Dungeons & Dragons Online
Febuary 28, 2006
Once again, Dungeons & Dragons Online is a game that needs no introduction but it may have been overshadowed by the recently released ‘Neverwinter’. Like Guild Wars before it, the game is almost completely instanced, using the city of Stormreach as a hub rather than giving players an open world. Traditionally the game is located in Eberron, though recently added Forgotten Realms content causes a rebranding. As for it’s relation to D&D, it is based loosely upon the D&D 3.5 ruleset, and the game itself is set within the continent of Xen’drik. Though it is free to play, free players will need to purchase individual modules to enjoy most parts of the game. Expansion packs are also released regularly, with one featuring Wil Wheaton as the dungeon master.
Released: June 7, 2001
I overlooked this game when I wrote this article initially, and that was a huge mistake considering it was not only released on my birthday (hint hint), but it was also the first MMORPG to feature a science fiction setting rather than the same tired fantasy setting that we have all come to know and love. If deserts are your thing (We’re looking at you Frank Herbert fans) then by all means, jump into the world of Rub-Ka, which you can still play today. There’s no particular objective other than to survive, advance your skills, and enjoy the world that has been built up over the last fourteen years. The MMO genre may have become stale over the last few years, but Anarchy is just one of those games that reminds us what it was all about, and is definitely one of the ‘true’ MMO’s out there.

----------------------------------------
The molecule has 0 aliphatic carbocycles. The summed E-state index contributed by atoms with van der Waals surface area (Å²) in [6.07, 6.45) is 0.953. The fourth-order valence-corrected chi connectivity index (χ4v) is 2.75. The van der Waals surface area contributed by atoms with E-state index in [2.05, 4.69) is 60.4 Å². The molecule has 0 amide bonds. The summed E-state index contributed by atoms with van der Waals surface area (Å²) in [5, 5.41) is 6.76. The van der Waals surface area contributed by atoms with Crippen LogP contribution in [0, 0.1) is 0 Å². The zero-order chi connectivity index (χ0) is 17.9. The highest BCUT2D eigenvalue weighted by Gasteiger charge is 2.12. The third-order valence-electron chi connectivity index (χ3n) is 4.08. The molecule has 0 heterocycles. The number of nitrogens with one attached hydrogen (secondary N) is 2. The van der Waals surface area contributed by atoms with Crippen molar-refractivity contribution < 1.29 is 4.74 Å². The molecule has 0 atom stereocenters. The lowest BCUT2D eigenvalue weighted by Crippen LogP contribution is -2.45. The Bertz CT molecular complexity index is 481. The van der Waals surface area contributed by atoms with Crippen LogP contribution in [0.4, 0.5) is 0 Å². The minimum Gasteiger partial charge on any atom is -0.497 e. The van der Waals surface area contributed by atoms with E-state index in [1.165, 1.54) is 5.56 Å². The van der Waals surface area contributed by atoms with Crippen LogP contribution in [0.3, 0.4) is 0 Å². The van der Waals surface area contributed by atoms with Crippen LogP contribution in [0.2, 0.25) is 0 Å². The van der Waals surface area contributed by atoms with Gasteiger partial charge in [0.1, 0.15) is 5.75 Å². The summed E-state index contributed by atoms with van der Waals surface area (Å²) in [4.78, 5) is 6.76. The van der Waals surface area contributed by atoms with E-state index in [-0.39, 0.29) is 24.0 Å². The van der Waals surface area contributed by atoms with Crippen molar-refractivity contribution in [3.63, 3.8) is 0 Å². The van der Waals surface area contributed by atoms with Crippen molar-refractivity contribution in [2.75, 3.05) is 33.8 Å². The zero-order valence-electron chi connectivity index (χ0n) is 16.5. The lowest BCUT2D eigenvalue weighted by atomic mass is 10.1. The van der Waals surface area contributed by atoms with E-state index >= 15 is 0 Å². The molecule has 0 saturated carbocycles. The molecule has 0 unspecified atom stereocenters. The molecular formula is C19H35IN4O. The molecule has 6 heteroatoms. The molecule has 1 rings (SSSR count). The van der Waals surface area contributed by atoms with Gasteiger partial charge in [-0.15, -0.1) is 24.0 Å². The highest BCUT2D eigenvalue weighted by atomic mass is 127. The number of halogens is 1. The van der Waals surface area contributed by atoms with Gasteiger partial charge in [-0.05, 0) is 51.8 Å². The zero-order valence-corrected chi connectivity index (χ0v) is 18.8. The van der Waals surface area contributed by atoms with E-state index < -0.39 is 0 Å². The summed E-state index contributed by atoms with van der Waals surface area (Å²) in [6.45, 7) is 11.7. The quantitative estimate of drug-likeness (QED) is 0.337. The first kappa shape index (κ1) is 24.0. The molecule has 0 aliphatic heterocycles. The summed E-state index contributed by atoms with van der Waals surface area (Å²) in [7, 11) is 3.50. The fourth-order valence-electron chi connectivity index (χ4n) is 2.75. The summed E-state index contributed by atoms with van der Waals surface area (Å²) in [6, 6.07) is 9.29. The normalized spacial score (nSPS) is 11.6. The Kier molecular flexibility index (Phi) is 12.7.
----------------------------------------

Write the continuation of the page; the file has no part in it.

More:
Final Fantasy XI
Released: May 16, 2002 (Japan)
The Final Fantasy franchise had always been incredibly popular, having saved Squaresoft from certain destruction ages ago, but the introduction of an MMORPG into the series AND giving it a Roman numeral was almost unthinkable for some fans. Fortunately, it panned out. Not only was this the first MMORPG in the Final Fantasy series, it was the first cross-platform MMO, playable on the Playstation 2 (you needed a hard drive for this) and the XBox 360. During the course of the game, five expansion packs have been released, each one expanding on the original story and giving the players more to do. The console versions of the game have been shut down, but the game still operates in maintenance mode on the PC. It’s kind of like touring a museum now, but the game is still alive and well with a loyal player base.
Related: 20 Years of MMORPGs, A Tale in the Desert, Age of Conan Unchained, Asheron's Call, Asheron’s Call 2, Cabal Online, Dark Age of Camelot, Dungeons & Dragons Online, EVE Online, Everquest, Fly For Fun, FlyFF, Guild Wars, Lineage 2, Mabinogi, MapleStory, Meridian 59, RuneScape 3, Second Life, Tibia, Top List, Ultima Online, World of Warcraft